In 2000 the Department of Public Enterprises (DPE) of the South African government announced its plan to break Spoornet into separate businesses and concession them to the private-sector. Two years later, after more than eight months engagement with the railway trade unions, government accepted that this plan made no developmental, business or financial sense. What persuaded government to change its view? Why did it adopt such a flawed plan in the first place? What enabled the trade unions to engage so successfully in this case?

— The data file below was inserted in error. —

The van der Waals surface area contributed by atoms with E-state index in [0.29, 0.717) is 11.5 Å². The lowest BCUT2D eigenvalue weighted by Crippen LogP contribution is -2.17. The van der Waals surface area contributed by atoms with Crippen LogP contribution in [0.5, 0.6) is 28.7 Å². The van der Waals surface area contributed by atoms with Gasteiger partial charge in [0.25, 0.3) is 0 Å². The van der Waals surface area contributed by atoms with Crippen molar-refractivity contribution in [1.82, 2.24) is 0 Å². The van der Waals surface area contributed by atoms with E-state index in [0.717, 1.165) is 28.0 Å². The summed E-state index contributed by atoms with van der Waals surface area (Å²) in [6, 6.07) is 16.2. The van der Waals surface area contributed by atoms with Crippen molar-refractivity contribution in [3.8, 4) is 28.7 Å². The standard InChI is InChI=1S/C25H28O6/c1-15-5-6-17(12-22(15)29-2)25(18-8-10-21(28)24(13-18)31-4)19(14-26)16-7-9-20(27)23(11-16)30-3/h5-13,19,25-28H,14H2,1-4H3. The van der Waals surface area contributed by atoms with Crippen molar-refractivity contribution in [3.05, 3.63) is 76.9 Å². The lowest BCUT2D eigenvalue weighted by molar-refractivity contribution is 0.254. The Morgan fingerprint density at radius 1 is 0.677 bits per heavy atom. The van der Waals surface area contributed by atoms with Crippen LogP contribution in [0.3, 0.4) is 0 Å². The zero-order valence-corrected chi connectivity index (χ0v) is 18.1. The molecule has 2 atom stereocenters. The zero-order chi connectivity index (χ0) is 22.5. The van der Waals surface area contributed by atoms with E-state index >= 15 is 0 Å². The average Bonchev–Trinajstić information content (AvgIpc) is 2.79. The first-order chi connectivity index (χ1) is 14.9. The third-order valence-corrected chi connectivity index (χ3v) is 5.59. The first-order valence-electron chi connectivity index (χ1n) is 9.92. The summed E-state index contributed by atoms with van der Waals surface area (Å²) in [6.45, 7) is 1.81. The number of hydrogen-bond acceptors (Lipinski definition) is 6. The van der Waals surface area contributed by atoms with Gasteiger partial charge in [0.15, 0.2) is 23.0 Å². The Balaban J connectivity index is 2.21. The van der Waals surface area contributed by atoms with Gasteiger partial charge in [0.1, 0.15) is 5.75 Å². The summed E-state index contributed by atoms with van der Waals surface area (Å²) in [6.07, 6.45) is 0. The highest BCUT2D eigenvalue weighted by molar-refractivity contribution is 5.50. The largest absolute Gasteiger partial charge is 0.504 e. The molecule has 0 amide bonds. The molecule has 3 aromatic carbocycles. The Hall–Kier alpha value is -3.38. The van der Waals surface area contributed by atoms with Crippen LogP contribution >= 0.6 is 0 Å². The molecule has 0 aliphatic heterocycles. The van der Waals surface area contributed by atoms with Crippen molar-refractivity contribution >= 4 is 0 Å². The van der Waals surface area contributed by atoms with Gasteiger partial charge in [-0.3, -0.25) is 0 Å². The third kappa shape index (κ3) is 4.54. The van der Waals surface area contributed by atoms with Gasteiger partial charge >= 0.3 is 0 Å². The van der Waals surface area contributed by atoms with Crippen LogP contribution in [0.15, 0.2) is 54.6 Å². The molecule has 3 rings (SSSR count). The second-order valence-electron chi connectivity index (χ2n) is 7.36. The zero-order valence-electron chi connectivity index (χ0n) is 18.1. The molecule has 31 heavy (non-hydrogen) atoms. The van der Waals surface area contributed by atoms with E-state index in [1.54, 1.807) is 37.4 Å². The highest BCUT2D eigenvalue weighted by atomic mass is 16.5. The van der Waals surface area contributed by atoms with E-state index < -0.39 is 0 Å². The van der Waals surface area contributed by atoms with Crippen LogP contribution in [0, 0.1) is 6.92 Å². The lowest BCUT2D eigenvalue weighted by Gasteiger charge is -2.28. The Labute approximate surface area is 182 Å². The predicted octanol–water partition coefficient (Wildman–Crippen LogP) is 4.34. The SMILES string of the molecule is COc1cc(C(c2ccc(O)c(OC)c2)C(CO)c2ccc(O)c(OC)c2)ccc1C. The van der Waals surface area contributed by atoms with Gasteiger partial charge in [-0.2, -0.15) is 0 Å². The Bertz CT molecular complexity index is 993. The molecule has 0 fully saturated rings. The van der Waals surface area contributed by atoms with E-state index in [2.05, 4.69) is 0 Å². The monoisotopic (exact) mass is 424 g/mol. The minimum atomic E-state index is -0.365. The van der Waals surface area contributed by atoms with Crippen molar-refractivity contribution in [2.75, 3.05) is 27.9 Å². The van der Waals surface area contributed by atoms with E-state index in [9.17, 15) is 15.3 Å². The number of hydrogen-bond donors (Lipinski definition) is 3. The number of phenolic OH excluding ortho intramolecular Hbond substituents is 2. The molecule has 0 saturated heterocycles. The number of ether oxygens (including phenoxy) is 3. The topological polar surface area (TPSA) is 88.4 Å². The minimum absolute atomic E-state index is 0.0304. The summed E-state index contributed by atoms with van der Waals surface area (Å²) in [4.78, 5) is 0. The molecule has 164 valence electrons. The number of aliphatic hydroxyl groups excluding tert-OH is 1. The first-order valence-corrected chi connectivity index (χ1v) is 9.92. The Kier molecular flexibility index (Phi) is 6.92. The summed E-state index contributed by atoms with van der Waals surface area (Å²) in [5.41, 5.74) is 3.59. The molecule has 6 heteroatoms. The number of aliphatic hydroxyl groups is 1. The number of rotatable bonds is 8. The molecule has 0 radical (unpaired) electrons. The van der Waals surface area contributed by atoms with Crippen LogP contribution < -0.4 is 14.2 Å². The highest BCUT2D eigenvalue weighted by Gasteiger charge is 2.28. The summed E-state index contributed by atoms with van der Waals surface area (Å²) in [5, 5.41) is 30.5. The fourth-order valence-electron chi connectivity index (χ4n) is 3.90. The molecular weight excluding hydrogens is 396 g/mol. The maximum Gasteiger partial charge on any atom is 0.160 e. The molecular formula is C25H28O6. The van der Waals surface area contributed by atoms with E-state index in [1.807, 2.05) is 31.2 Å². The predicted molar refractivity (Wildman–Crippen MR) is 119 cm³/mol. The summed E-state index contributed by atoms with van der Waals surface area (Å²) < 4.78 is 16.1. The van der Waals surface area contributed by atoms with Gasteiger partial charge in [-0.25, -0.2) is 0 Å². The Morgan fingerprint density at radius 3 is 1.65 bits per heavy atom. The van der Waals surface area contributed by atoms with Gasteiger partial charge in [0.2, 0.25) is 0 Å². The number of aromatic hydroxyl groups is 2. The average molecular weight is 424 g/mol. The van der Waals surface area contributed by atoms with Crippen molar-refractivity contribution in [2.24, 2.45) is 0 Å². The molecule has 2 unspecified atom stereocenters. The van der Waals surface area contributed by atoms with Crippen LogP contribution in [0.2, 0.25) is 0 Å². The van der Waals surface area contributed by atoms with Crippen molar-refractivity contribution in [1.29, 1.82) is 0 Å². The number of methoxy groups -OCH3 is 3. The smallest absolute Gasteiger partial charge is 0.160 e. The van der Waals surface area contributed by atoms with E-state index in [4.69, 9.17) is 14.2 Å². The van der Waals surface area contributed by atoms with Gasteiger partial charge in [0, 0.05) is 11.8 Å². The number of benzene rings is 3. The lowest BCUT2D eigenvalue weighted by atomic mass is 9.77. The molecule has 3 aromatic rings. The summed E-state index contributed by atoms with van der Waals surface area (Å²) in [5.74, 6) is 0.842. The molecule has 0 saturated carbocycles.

This paper attempts to answer these questions through a detailed account of the engagement process and an assessment of the various forces at play. The author was, and continues to be, a NALEDI adviser to the trade unions2 in their engagement with the government and management. The paper therefore constitutes an insider account, based on a 'participant observation' methodology.